Levuana iridescens   (Bethune-Baker)


 
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Iridescent Palm-Moth; Levuana Moth
(Levuana iridescens)

 
syn. -

 
distribution:

Fiji (?): Viti Levu

 
local name: -

 
size: (?)

extinction date: last seen in 1929

 
This, actually quite beautiful butterfly attracted attention for the first time in the year 1877 on the island of Viti Levu, when enormous numbers of these moths appeared on coconut palm plantations, which were used for copra production. The larvae fed on the palm leaves and thereby demolished the fronds in such a way that many of the palms died back completely.

To get a grip on the situation, a parasitic species of fly, (Bessa remota (Aldrich)), from Malaysia was released on the island in 1925, which within the shortest time reduced the numbers of the burnet moths in such a way, that just one year later almost no moth could be found. The whole campaign was such a 'success', that the Iridescent Palm-Moth was not just reduced, but extirpated completely, as the last specimen was found in the year 1929.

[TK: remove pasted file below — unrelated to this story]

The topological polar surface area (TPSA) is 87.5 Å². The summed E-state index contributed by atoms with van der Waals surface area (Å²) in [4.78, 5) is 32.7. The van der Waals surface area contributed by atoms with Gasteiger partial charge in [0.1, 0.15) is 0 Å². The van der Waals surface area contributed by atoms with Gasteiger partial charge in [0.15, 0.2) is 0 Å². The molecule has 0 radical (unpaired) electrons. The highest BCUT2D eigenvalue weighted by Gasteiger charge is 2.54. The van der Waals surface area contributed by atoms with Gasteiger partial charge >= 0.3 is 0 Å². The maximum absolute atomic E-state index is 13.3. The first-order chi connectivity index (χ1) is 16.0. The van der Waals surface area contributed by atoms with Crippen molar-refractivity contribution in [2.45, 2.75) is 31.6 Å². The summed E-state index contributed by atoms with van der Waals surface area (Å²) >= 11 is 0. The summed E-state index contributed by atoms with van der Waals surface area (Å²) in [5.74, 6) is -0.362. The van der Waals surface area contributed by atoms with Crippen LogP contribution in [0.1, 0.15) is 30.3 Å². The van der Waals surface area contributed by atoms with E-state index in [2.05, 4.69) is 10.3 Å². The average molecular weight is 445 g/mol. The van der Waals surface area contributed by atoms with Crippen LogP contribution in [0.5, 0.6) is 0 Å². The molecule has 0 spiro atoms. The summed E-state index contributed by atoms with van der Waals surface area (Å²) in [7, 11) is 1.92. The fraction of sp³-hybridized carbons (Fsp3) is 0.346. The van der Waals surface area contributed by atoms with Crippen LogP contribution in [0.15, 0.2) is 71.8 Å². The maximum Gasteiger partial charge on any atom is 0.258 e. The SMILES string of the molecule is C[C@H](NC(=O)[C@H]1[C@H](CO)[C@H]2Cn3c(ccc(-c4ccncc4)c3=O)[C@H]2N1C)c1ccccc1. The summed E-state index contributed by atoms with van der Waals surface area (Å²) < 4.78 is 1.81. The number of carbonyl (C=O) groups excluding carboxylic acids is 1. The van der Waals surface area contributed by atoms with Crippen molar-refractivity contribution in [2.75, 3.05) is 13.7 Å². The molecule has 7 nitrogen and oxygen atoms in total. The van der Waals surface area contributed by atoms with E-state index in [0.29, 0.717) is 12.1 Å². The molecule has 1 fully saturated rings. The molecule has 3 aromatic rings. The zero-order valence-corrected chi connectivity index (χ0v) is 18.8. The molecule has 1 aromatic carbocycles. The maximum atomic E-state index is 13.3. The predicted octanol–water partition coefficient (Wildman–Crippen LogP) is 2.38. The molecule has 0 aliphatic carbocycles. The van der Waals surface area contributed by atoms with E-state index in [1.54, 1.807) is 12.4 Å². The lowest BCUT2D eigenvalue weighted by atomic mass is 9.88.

The flies, for their part, did not at all stop at this particular burnet moth species, but did also start to hunt successfully for other members of the burnet moth family. Thus, up to now at least one other endemic Fijian species, the Dark Palm-Moth (Heteropan dolens (Druce)), did follow the Iridescent Palm-Moth into extinction.

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It is still not fully resolved if this species occurred naturally in Fiji or not. Some lepidopterists think it may have been imported unintentionally to Fiji from somewhere in Australasia. Hence, some searches in several areas within this region were started, but none of them did find any trace of this moth species.

 
References:

- Mark S. Hoddle: Historical Review of Control Programs for Levuana iridescens (Lepidoptera: Zygaenidae) in Fiji and Examination of Possible Extinction of This Moth by Bessa remota (Diptera: Tachinidae). Pacific Science 60(4): 439-453. 2006